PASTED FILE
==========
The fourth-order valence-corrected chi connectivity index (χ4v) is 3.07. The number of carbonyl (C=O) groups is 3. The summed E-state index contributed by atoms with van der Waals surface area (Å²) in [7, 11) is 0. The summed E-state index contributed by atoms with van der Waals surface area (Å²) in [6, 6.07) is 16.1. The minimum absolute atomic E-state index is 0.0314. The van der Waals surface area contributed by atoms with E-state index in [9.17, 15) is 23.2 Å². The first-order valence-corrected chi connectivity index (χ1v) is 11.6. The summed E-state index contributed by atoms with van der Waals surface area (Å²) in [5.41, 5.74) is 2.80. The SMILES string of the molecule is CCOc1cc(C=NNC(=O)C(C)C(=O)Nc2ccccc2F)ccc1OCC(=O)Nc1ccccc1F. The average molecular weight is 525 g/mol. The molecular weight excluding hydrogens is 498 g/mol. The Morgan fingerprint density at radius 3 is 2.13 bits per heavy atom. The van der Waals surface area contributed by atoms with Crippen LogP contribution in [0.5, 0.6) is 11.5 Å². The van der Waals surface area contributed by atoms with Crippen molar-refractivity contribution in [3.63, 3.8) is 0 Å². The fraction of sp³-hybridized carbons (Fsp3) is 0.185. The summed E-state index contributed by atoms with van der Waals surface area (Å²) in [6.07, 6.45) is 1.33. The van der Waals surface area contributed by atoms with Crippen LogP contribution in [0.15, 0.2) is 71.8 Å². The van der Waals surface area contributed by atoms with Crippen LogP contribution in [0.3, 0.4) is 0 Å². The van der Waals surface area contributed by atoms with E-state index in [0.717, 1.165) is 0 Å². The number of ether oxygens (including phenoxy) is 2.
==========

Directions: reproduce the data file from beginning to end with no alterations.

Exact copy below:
The fourth-order valence-corrected chi connectivity index (χ4v) is 3.07. The number of carbonyl (C=O) groups is 3. The summed E-state index contributed by atoms with van der Waals surface area (Å²) in [7, 11) is 0. The summed E-state index contributed by atoms with van der Waals surface area (Å²) in [6, 6.07) is 16.1. The minimum absolute atomic E-state index is 0.0314. The van der Waals surface area contributed by atoms with E-state index in [9.17, 15) is 23.2 Å². The first-order valence-corrected chi connectivity index (χ1v) is 11.6. The summed E-state index contributed by atoms with van der Waals surface area (Å²) in [5.41, 5.74) is 2.80. The SMILES string of the molecule is CCOc1cc(C=NNC(=O)C(C)C(=O)Nc2ccccc2F)ccc1OCC(=O)Nc1ccccc1F. The average molecular weight is 525 g/mol. The molecular weight excluding hydrogens is 498 g/mol. The Morgan fingerprint density at radius 3 is 2.13 bits per heavy atom. The van der Waals surface area contributed by atoms with Crippen LogP contribution in [0.5, 0.6) is 11.5 Å². The van der Waals surface area contributed by atoms with Crippen molar-refractivity contribution in [3.63, 3.8) is 0 Å². The fraction of sp³-hybridized carbons (Fsp3) is 0.185. The summed E-state index contributed by atoms with van der Waals surface area (Å²) in [6.07, 6.45) is 1.33. The van der Waals surface area contributed by atoms with Crippen LogP contribution in [0.15, 0.2) is 71.8 Å². The van der Waals surface area contributed by atoms with Crippen LogP contribution in [0.3, 0.4) is 0 Å². The van der Waals surface area contributed by atoms with E-state index in [0.717, 1.165) is 0 Å². The number of ether oxygens (including phenoxy) is 2.